To optimize the delivery of its digital experiences, tech businesses need to understand how the APIs are performing. Understanding API reachability over the Internet and cloud provider networks is crucial.

In fact, when users are impacted in their ability to access an application, this has a direct effect on their digital experience – which they naturally would now likely see as negative. For companies where an application is the first port of a call for customers, this can be damaging. An end-user struggling to access an application will, after all, have no reason not to think that the problem is with the application itself.

However, legacy network and application monitoring tools have their uses in solving these obstacles, they lack the level of visibility needed to monitor the distributed interdependencies of the modern app and locate the issue efficiently, and then escalate and resolve the problem across external workflows. Due to this lack of visibility, the delivery path is often a blind spot for businesses, preventing them from truly understanding the cause of any issues their users might be experiencing.

Delivery paths themselves can represent an additional barrier by often being complex and lacking stability in the cloud, with third party API and data centres frequently moving around or even disappearing completely.

Some organizations will naturally turn to browser synthetic monitoring tools. Whilst these are a powerful way to continuously test key user workflows within the application, some browser-related user requests rely on multiple backend API interactions that are too complex to be visible from a user’s perspective.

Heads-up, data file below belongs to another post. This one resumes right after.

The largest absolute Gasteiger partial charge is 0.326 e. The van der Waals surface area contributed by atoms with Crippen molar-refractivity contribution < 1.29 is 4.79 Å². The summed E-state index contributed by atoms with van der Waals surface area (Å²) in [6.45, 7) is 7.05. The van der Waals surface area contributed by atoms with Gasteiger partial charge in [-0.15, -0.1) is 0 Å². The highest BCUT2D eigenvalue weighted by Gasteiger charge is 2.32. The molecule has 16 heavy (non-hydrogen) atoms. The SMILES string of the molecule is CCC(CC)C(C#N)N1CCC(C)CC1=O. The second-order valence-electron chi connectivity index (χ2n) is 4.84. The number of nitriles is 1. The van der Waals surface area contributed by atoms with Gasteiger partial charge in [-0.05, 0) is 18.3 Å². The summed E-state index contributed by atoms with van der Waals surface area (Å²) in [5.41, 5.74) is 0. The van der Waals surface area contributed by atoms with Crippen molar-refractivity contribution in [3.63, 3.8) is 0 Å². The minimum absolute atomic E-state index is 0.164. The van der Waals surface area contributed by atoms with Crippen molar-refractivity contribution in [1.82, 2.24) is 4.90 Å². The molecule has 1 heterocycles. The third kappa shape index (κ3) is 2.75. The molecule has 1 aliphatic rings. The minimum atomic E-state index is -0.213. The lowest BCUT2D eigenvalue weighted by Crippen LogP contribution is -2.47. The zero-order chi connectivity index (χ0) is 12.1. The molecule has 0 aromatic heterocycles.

For example, when a user submits an order form on an eCommerce website, the application makes a series of API calls to check inventory, process payment, and generate an order number – before directing the user to an order confirmation page. Because these backend services are invisible to the client, a failure or performance issue in anyone will ultimately go undetected by the monitoring tools but would still directly impact the customer.

So, what’s the solution? Businesses must be able to test external APIs at a granular level from within the context of their core application, instead of only through a front-end interaction. In addition, they must be able to understand the impact of the underlying network transport, usually an ISP or cloud provider network.

Adaptive API monitoring allows businesses to go beyond emulating user interactions via a customer-facing website to executing API calls directly against their API dependencies. Importantly with API monitoring, tests can be run from vantage points that are external to the application environment or from agents placed within the application-hosting environment out to the API services.

Application owners can measure performance, differentiating timings between each iterative function as well as validate the logic of complex workflows. All this allows for quick confirmation of problems within a workflow, as well as providing insight for potential optimization opportunities.

With APIs forming an increasingly important part of today’s modern applications, it’s critical for a wide range of businesses to understand API reachability over the Internet and cloud provider networks. It is this visibility that will allow them insight into their application performance as a whole and, in turn, ensure a smooth and positive digital experience for the end-user.

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Nikoleta Yanakieva Editor at DevStyleR International